Two Clásico's down, two to go.
The first Clásico was the second leg of the La Liga campaign which resulted in a draw at the Bernabéu in Madrid. Mathematically, the result of this match will not matter for Barcelona, barring an Arsenal-like meltdown en route to another La Liga title.
Some have viewed the result as a moral victory for Real Madrid who have struggled to find any sort of form against Barcelona in quite some time. While Pep Guardiola probably did not view this match as much of a priority, José Mourinho needed this game to set the tone for the next three games between the two Spanish/European powerhouses.
The second Clásico was for the Copa Del Rey final in Valencia and this time Real Madrid was victorious as they nabbed their first domestic cup since 1993 thanks to a Cristiano Ronaldo goal in extra time (brilliant set up by Marcelo and Ángel di María).
Throughout the first two matches, Barcelona have yet to score an actual goal in open play (Barcelona's lone goal coming from a penalty). Could it be that Mourinho discovered Barcelona's kryptonite?
In the first matchup, Mourinho used a three-man defensive midfield comprised of Pepe, Sami Khedira and Xabi Alonso—two defensive midfielders and Pepe who is versatile enough to play in a defensive midfield role.
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Additionally, Madrid let Barcelona pass the ball around and did not chase them until absolutely necessary, at which point Madrid was more focused and less dizzy from the constant passing Barcelona has been known for.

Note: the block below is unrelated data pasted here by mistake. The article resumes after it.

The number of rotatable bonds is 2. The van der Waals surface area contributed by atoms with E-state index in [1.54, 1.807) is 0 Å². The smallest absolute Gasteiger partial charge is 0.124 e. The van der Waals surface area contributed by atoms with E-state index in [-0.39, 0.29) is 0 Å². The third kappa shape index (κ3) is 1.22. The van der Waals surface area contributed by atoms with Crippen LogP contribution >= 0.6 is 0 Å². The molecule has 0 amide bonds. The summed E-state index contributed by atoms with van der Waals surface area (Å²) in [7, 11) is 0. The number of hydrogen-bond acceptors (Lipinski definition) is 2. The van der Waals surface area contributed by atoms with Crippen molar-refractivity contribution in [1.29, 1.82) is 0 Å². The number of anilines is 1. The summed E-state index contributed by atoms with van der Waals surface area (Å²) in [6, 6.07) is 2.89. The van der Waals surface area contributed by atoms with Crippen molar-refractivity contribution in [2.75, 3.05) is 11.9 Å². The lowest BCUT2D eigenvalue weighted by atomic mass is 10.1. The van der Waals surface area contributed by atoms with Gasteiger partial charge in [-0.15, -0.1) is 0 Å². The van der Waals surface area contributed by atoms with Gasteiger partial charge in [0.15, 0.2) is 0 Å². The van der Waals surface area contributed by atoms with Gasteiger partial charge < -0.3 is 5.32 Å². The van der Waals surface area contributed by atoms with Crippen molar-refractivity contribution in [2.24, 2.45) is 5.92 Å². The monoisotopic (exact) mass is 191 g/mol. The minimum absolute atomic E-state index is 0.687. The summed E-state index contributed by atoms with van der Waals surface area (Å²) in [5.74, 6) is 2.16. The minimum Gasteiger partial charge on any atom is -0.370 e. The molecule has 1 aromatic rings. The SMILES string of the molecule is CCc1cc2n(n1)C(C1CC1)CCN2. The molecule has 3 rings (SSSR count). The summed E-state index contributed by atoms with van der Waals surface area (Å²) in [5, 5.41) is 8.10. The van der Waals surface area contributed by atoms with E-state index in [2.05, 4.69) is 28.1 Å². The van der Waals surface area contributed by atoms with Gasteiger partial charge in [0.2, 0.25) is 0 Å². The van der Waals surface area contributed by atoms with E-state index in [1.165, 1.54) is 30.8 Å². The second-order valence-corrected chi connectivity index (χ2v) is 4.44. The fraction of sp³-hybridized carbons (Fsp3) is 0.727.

Just as critical were the amazing stops by Iker Casillas, arguably one of the top three keepers in the world today.
For the Copa Del Rey matchup, Mourinho brought in Mesut Özil as the central playmaker while the rest of the midfield and defense let Barcelona come to them instead of chasing the ball which is what happened in the 5-0 debacle back in November.
Even though both teams fielded a slightly different side than the prior match, Real did not modify their strategy and played a very physical game and were able to get into the heads of Barcelona.
For anyone who did not watch the game and only looked at the stats, it would appear Barcelona dominated the game, but Barcelona was not as threatening as they have been throughout this season.
Whenever Madrid did have the ball, they were very direct and created some good chances to score the few times they did have possession. By the time Los Blancos took the lead it seemed Barcelona were worn down by "wielding their own sword" too much.
While it was nice for Real to win this domestic cup, the next two Clásico's will turn out to be the most watched and important games for both teams.
For the first leg of the Champion's League semi final, FCB will be without left back Adriano and possibly captain Carles Puyol while the rest of the lineup will remain in tact.